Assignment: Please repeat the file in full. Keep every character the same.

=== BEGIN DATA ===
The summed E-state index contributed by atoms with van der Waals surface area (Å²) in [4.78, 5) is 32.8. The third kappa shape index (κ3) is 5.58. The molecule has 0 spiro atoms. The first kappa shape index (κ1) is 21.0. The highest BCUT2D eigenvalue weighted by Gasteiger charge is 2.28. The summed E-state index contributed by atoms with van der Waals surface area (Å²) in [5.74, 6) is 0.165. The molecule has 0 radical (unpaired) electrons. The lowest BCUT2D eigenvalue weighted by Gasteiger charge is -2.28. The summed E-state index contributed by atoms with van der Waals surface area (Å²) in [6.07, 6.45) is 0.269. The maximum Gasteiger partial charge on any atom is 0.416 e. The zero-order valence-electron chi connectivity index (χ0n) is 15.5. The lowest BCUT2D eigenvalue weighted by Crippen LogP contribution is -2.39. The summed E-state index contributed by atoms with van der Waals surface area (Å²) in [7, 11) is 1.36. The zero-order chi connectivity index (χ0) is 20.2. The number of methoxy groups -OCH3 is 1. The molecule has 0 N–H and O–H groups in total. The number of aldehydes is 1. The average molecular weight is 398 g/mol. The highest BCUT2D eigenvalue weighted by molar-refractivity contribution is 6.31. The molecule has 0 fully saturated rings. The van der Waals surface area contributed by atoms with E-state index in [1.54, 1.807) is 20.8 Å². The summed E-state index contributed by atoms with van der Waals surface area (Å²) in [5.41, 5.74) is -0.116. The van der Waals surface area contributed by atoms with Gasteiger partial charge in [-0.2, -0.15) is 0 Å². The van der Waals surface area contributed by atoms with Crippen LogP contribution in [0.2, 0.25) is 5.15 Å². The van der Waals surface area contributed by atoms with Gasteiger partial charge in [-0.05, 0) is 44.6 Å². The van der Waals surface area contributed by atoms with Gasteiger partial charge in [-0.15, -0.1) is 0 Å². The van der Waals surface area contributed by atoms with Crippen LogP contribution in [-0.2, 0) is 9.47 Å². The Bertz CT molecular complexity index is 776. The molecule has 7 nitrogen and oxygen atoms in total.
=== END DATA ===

The summed E-state index contributed by atoms with van der Waals surface area (Å²) in [4.78, 5) is 32.8. The third kappa shape index (κ3) is 5.58. The molecule has 0 spiro atoms. The first kappa shape index (κ1) is 21.0. The highest BCUT2D eigenvalue weighted by Gasteiger charge is 2.28. The summed E-state index contributed by atoms with van der Waals surface area (Å²) in [5.74, 6) is 0.165. The molecule has 0 radical (unpaired) electrons. The lowest BCUT2D eigenvalue weighted by Gasteiger charge is -2.28. The summed E-state index contributed by atoms with van der Waals surface area (Å²) in [6.07, 6.45) is 0.269. The maximum Gasteiger partial charge on any atom is 0.416 e. The zero-order valence-electron chi connectivity index (χ0n) is 15.5. The lowest BCUT2D eigenvalue weighted by Crippen LogP contribution is -2.39. The summed E-state index contributed by atoms with van der Waals surface area (Å²) in [7, 11) is 1.36. The zero-order chi connectivity index (χ0) is 20.2. The number of methoxy groups -OCH3 is 1. The molecule has 0 N–H and O–H groups in total. The number of aldehydes is 1. The average molecular weight is 398 g/mol. The highest BCUT2D eigenvalue weighted by molar-refractivity contribution is 6.31. The molecule has 0 fully saturated rings. The van der Waals surface area contributed by atoms with E-state index in [1.54, 1.807) is 20.8 Å². The summed E-state index contributed by atoms with van der Waals surface area (Å²) in [5.41, 5.74) is -0.116. The van der Waals surface area contributed by atoms with Gasteiger partial charge in [-0.2, -0.15) is 0 Å². The van der Waals surface area contributed by atoms with Crippen LogP contribution in [0.2, 0.25) is 5.15 Å². The van der Waals surface area contributed by atoms with Gasteiger partial charge in [-0.05, 0) is 44.6 Å². The van der Waals surface area contributed by atoms with Gasteiger partial charge in [-0.15, -0.1) is 0 Å². The van der Waals surface area contributed by atoms with Crippen LogP contribution in [-0.2, 0) is 9.47 Å². The Bertz CT molecular complexity index is 776. The molecule has 7 nitrogen and oxygen atoms in total.